For two weeks before the launch of the ten-episode series “CSI: Vegas,” CBS will drop clues to a new case daily across social media, on its air, and across other networks owned by parent ViacomCBS. Followers who figure things out will be rewarded with a virtual meet-and-greet with the cast and creators of the show as well as an advance screening of the debut episode. The series is a sequel, of sorts, to the original “CSI,” which ran on CBS for 15 seasons and launched a broader franchise of forensic whodunnit dramas on the network.
TV networks have long tested all kinds of interesting gimmicks aimed at getting people to try a new show. That task has become exponentially more difficult in the streaming era, and Mike Benson, president and chief marketing officer of CBS, says he’d like to try to capture consumer interest with content that reminds people of the program rather than clever marketing pitches that feel like commercials.
“CSI” already has “a rabid fan base,” says Benson, but the network can’t take that for granted. “Yes, it has a known and recognizable name, but we also want to do a lot to lean into this so people are aware that it’s back and it’s new, with a new story.”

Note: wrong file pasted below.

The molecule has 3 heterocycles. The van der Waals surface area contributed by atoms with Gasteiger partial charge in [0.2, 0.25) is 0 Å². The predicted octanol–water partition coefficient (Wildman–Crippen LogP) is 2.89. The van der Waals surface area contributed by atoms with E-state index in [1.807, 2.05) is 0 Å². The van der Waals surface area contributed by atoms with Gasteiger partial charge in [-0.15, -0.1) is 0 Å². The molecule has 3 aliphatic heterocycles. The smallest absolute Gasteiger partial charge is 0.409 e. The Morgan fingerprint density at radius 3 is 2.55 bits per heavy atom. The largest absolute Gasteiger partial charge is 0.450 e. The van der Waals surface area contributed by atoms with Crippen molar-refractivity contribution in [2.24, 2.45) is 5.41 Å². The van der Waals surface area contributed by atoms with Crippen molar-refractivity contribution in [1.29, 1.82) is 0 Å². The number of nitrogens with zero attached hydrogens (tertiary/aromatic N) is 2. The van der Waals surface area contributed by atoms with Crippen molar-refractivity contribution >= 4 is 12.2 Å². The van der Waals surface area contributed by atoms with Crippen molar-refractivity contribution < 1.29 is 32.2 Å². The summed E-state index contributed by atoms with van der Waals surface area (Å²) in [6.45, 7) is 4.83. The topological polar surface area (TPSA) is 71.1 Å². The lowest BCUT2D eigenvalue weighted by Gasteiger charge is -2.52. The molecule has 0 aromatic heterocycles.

In its day, “CSI” was a powerhouse, spawning separate editions based in Miami and New York and even one that focused on cybercrime. The last season of the original series generated more than $37.6 million in advertising, according to Kantar, a tracker of ad spending.
Getting viewers excited about the program “is one of our top priorities,” says Benson. The first clue surfaced Wednesday morning on Facebook.
The executive says the puzzles will continue and will even dovetail with plotlines in the new series. Anthony Zuiker, the executive producer, has lent a hand and is involved in the mysteries.
Fans may even see some “real world” elements to the sleuthing, says Benson, who kept details to a minimum. “There may be an opportunity for physical evidence,” he hints.
Benson has experience turning TV programs into games. In 2006, while working for Disney’s ABC, he had a hand in creating a gaming experience for the enigmatic drama “Lost” that required fans to use digital media to follow a storyline. He also helped create a website for Oceanic Airlines, the fictional air carrier whose plane was an instrumental part of that show, which followed a group of people whose plane crash-landed on a mysterious island.
“This is a very different type of game play,” says Benson. “That was more about bringing people into a special world. This is really about the audience solving a specific mystery.” Both concepts, however, offer a valuable lesson for the people trying to cajole audiences to try new programing. “People enjoy playing along with what we do,” says Benson.